Alec Baldwin is back again on Saturday Night Live, depicting an ignorant and buffoonish Donald Trump to the besotted hosts of Fox & Friends in last night's opening skit.
"Mr. President, can I say, your speech was maybe the best speech in the history of this country!" gushed SNL's Heidi Gardner as Fox's Ainsley Earhardt, referring to the State of the Union address. Baldwin's Trump quickly agreed, boasting that "a lot of folks" including Paul Ryan said "it was better than Martin Luther King's 'I Dream of Jeannie' speech."
Yeah, good luck with that. The perpetual outrage machine that is the left's pathological loathing for President Trump keeps reaching new lows in absurdity, albeit only on an hourly basis. Plenty of liberals have labeled Trump's tweet slamming Democrat Senator and potential 2020 opponent Kirsten Gillibrand as "sexual harassment." But liberal radio host Thom Hartmann went beyond that and described it -- I'm not making this up -- as grounds for impeachment.
In May 2010, a determined but hapless jihadist tried and failed to set off a bomb on a busy Saturday night in Times Square. Looking back at that botched terrorist attack in the heart of midtown Manhattan, two things stand out -- the magnitude of the explosion had it been detonated, and Rachel Maddow's hand-wringing for the alleged Miranda rights of the suspected bomber.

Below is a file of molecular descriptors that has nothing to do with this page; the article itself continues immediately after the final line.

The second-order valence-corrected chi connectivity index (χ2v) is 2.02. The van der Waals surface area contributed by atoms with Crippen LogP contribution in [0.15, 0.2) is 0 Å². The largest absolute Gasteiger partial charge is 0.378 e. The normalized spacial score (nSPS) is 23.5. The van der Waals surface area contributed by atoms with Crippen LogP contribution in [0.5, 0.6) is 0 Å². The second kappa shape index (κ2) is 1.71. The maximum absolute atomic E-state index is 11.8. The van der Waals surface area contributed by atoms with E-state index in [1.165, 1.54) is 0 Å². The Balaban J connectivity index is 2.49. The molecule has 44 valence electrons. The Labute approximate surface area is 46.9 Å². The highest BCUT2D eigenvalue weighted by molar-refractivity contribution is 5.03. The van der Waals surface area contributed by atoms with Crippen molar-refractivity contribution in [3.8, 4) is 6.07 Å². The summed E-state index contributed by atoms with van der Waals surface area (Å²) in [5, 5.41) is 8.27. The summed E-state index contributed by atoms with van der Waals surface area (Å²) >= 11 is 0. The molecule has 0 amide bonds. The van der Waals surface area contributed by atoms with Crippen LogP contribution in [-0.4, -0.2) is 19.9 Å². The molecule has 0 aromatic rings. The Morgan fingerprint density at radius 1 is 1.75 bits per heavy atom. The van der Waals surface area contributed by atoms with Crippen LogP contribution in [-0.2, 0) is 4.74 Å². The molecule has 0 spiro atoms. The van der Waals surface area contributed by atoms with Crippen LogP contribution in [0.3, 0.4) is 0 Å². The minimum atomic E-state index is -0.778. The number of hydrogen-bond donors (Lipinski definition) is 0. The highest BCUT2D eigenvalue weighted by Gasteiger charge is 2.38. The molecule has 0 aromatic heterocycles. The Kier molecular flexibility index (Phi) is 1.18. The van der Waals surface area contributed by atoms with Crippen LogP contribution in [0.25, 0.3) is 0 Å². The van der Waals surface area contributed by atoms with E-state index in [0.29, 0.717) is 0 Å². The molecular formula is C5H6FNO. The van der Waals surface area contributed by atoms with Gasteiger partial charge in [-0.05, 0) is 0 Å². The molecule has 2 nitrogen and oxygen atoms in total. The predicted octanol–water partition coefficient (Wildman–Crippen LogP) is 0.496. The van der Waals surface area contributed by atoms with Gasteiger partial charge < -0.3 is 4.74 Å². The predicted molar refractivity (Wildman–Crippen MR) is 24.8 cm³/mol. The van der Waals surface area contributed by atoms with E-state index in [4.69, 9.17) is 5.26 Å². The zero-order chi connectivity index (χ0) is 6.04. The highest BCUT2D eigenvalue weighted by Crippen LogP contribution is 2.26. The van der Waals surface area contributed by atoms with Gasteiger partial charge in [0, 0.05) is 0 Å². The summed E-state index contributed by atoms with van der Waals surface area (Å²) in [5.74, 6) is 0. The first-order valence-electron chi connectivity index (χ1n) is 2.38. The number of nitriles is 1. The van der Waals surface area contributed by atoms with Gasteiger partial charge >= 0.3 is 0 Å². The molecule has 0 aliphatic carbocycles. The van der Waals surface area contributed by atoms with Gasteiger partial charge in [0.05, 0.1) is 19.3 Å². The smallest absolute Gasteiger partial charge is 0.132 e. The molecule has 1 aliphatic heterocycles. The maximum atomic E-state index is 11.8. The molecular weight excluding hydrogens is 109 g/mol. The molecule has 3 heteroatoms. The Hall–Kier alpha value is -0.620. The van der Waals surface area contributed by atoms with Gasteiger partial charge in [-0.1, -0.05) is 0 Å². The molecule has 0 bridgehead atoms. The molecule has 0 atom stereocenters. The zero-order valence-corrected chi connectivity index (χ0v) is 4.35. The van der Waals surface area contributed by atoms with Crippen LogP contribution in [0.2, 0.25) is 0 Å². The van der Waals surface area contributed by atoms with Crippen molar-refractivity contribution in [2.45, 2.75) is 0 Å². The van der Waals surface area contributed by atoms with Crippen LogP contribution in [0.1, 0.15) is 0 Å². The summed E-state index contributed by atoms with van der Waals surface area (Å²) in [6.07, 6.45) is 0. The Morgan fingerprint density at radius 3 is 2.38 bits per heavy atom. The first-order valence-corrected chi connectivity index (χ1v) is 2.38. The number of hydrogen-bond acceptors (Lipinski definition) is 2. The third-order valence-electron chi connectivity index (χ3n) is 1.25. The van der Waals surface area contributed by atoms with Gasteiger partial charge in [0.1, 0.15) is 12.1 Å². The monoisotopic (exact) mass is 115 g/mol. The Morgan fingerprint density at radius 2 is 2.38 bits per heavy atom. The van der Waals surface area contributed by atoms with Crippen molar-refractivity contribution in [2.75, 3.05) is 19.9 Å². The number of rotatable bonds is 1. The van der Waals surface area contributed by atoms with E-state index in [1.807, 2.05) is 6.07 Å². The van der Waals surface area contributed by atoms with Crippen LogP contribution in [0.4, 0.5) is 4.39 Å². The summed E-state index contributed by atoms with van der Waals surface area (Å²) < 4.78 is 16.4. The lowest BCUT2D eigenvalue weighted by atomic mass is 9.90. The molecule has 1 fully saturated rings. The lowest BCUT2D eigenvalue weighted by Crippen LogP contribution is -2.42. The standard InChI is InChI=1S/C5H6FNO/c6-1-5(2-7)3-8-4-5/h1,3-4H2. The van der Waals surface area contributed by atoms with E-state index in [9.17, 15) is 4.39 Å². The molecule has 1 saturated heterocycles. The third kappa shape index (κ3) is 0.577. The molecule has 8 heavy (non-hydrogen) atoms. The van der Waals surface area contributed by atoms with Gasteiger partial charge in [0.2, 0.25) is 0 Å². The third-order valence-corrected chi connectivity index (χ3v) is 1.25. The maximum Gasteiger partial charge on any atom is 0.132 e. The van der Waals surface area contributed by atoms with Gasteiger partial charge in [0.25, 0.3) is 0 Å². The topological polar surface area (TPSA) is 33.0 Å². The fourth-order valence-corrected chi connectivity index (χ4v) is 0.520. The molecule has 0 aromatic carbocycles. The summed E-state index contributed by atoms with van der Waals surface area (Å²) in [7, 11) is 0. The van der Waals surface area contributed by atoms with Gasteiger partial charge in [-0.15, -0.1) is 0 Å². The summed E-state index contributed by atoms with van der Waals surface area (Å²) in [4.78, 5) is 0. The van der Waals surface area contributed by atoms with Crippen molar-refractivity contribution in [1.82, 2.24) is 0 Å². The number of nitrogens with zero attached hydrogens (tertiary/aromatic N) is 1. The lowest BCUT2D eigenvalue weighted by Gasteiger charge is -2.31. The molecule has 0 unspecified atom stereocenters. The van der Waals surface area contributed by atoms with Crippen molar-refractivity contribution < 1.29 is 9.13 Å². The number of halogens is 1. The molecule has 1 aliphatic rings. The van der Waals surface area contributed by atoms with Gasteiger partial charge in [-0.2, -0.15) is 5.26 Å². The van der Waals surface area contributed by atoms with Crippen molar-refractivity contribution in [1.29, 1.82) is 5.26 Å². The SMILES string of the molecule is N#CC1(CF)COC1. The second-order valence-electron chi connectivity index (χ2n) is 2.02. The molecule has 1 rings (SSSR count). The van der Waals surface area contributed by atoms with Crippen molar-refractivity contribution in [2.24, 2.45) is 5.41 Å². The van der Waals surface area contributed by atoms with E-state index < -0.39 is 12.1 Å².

I say "alleged" because there is a public safety exception to Miranda that was invoked by the FBI, just in case the accused was part of a wider plot and might be compelled to spill his guts and thereby prevent the slaughter of innocent people, instead of being promptly told upon his arrest that he could clam up and hide behind a lawyer.
"This is what democracy looks like!," liberals are so fond of proclaiming, especially while stomping their feet amid a braying mob of like-minded malcontents. They are decidedly less enamored of democracy when the votes don't go their way.
Remember back when liberals used to fake an earnest affinity for the people who made up the base of their party? Those same people now fit the profile of mass murderers as far as Rachel Maddow is concerned. Hosting her MSNBC show last night from Las Vegas in the wake of the staggering atrocity there Sunday evening, Maddow at one point focused on the suspected gunman's age, 64, which she described as atypical.
What a shock it truly wasn't that one of the most warped recent examples of Trump Derangement Syndrome would be heard on a cable show hosted by Al Sharpton. Former Chicago Bulls player Craig Hodges, author of "Long Shot: The Struggles and Triumphs of an NBA Freedom Fighter," appeared on Sharpton's PoliticsNation yesterday to talk about President Trump's criticism of NFL athletes for kneeling during the national anthem to protest perceived racial injustices.